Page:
Nor is Mendoza-Guardiola's sentence unreasonable. Mendoza-Guardiola was sentenced within a correctly calculated guideline range. Thus, the sentence imposed in this case is presumptively reasonable. Kristl, 437 F.3d at 1055. The district court considered and applied the sentencing factors in § 3553(a) and relied heavily upon the fact that Mendoza-Guardiola had not received any criminal history points for his prior conviction. Additionally, the district court deemed Mendoza-Guardiola's "family situation,  financial situation,  illegal status, and  reasons for returning to the United States are not factors that take his case outside of the heartland of cases, of those who are similarly situated" and sentenced him at the bottom of the sentencing range. (R. Vol. III at 35, 36.) Mendoza-Guardiola has failed to adequately rebut the presumption of reasonableness by establishing the sentence was unreasonable in light of the sentencing factors in § 3553(a).
Entered by the Court:
Terrence L. O'Brien
United States Circuit Judge
*. This order and judgment is not binding precedent except under the doctrines of law of the case, res judicata and collateral estoppel. The court generally disfavors the citation of orders and judgments; nevertheless, an order and judgment may be cited under the terms and conditions of 10th Cir. R. 36.3.
1. The PSR determined Mendoza-Guardiola's base offense level was eight pursuant to USSG §2L1.2(a). Twelve levels were added for his prior felony "drug trafficking" conviction. Mendoza-Guardiola also received a three level downward adjustment for acceptance of responsibility pursuant to USSG §3E1.1. Thus, his total offense level was seventeen, with a criminal history category of I, resulting in a guideline range of twenty-four to thirty months.
2. Section 1952 provides:
(a) Whoever travels in interstate or foreign commerce or uses the mail or any facility in interstate or foreign commerce, with intent to --
(1) distribute the proceeds of any unlawful activity; or
(2) commit any crime of violence to further any unlawful activity; or
(3) otherwise promote, manage, establish, carry on, or facilitate the promotion, management, establishment, or carrying on, of any unlawful activity,
and thereafter performs or attempts to perform --
(A) an act described in paragraph (1) or (3) shall be fined under this title, imprisoned not more than 5 years, or both; or
(B) an act described in paragraph (2) shall be fined under this title, imprisoned for not more than 20 years, or both, and if death results shall be imprisoned for any term of years or for life.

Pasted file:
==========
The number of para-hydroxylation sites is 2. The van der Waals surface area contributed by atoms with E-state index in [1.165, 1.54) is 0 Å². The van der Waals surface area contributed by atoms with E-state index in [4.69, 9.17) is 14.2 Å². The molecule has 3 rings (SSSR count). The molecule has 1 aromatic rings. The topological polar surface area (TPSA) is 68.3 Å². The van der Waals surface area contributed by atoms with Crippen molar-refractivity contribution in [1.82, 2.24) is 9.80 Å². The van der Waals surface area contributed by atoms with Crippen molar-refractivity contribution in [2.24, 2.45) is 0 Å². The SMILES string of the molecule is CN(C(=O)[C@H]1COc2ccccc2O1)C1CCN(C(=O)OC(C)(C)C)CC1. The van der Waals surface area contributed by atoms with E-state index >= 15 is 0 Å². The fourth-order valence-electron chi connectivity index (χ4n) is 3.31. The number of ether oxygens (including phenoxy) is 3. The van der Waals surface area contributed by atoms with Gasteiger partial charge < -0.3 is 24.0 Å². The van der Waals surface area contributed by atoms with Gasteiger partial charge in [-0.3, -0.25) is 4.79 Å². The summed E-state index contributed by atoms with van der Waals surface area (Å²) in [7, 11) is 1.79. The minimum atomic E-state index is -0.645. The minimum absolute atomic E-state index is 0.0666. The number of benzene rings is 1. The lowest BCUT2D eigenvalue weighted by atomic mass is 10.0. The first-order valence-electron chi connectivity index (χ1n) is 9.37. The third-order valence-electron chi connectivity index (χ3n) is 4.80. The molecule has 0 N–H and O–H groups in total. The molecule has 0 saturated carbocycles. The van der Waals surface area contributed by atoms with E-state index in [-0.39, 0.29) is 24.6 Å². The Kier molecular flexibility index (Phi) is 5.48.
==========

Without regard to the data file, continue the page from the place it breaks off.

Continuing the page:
(b) As used in this section (i) "unlawful activity" means (1) any business enterprise involving gambling, liquor on which the Federal excise tax has not been paid, narcotics or controlled substances (as defined in section 102(6) of the Controlled Substances Act), or prostitution offenses in violation of the laws of the State in which they are committed or of the United States, (2) extortion, bribery, or arson in violation of the laws of the State in which committed or of the United States, or (3) any act which is indictable under subchapter II of chapter 53 of title 31, United States Code, or under section 1956 or 1957 of this title . . . .
3. The information stated:
Javier Mendoza, defendant herein, did travel in interstate commerce, from the state of Oklahoma, to the state of Illinois, with intent to promote, manage, establish, carry on [and] facilitate the promotion, management, establishment and carrying on of unlawful activity, to wit, the knowing and intentional possession with intent to distribute approximately 47 pounds of marijuana, a Schedule II Non-Narcotic Controlled Substance, and thereafter, on April 19, 1989, did perform and cause to be performed acts facilitating said unlawful activity; all in violation of [18 U.S.C. §] 1952.
(Appellee's Exh. 1 at 1.)
4. Mendoza-Guardiola's prior conviction need not be pled in the indictment or proven beyond a reasonable doubt to a jury. Almendarez-Torrez v. United States, 523 U.S. 224, 226-27 (1998). Nor can we set aside the holding of Almendarez-Torres based upon the Supreme Court's recent decision in Shepard v. United States, 544 U.S. 13 (2005). Although Shepard casts some doubt on the continuing validity of Almendarez-Torres, the Supreme Court has not overruled it and we continue to be bound by it. See Shepard, 544 U.S. at 27 (Thomas, J., concurring) (stating that Almendarez-Torres "has been eroded by this Court's subsequent Sixth Amendment jurisprudence, and a majority of the Court now recognizes that Almendarez-Torres was wrongly decided"); United States v. Moore, 401 F.3d 1220, 1224 (10th Cir. 2005) ("[W]e are bound by existing precedent to hold that the Almendarez-Torres exception to the rule announced in Apprendi [v. New Jersey, 530 U.S. 46 (2000)] and extended to the Guidelines in Booker remains good law."). Mendoza-Guardiola concedes this Court is still obligated to follow Almendarez-Torres, but raises the issue "in order to preserve the claim for further review." (Appellant's Br. at 27.)